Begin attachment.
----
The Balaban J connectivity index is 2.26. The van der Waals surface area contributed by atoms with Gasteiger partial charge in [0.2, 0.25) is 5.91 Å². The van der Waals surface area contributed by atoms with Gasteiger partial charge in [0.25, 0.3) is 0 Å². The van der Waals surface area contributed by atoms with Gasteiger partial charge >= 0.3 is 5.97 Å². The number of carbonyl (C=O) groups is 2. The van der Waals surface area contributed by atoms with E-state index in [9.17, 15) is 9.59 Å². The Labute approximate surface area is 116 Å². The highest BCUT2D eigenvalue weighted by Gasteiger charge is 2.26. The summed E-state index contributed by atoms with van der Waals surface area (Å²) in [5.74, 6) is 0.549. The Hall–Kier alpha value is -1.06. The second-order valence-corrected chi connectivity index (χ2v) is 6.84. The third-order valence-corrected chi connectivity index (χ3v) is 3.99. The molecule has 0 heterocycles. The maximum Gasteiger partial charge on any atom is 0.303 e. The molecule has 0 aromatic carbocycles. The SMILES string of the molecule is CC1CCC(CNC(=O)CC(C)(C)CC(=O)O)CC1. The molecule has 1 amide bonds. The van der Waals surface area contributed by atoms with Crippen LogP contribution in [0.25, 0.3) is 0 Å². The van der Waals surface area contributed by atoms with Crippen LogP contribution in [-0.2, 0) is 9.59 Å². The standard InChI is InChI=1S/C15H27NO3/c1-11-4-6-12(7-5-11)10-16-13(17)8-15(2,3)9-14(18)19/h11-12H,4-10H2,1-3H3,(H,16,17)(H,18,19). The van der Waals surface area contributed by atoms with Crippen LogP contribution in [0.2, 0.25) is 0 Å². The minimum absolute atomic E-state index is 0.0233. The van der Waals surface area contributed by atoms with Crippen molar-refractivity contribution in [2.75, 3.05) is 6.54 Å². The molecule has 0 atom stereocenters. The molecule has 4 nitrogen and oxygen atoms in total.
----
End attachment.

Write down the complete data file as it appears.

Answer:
The Balaban J connectivity index is 2.26. The van der Waals surface area contributed by atoms with Gasteiger partial charge in [0.2, 0.25) is 5.91 Å². The van der Waals surface area contributed by atoms with Gasteiger partial charge in [0.25, 0.3) is 0 Å². The van der Waals surface area contributed by atoms with Gasteiger partial charge >= 0.3 is 5.97 Å². The number of carbonyl (C=O) groups is 2. The van der Waals surface area contributed by atoms with E-state index in [9.17, 15) is 9.59 Å². The Labute approximate surface area is 116 Å². The highest BCUT2D eigenvalue weighted by Gasteiger charge is 2.26. The summed E-state index contributed by atoms with van der Waals surface area (Å²) in [5.74, 6) is 0.549. The Hall–Kier alpha value is -1.06. The second-order valence-corrected chi connectivity index (χ2v) is 6.84. The third-order valence-corrected chi connectivity index (χ3v) is 3.99. The molecule has 0 heterocycles. The maximum Gasteiger partial charge on any atom is 0.303 e. The molecule has 0 aromatic carbocycles. The SMILES string of the molecule is CC1CCC(CNC(=O)CC(C)(C)CC(=O)O)CC1. The molecule has 1 amide bonds. The van der Waals surface area contributed by atoms with Crippen LogP contribution in [0.25, 0.3) is 0 Å². The van der Waals surface area contributed by atoms with Crippen LogP contribution in [-0.2, 0) is 9.59 Å². The standard InChI is InChI=1S/C15H27NO3/c1-11-4-6-12(7-5-11)10-16-13(17)8-15(2,3)9-14(18)19/h11-12H,4-10H2,1-3H3,(H,16,17)(H,18,19). The van der Waals surface area contributed by atoms with Crippen LogP contribution in [0.2, 0.25) is 0 Å². The minimum absolute atomic E-state index is 0.0233. The van der Waals surface area contributed by atoms with Crippen molar-refractivity contribution in [2.75, 3.05) is 6.54 Å². The molecule has 0 atom stereocenters. The molecule has 4 nitrogen and oxygen atoms in total.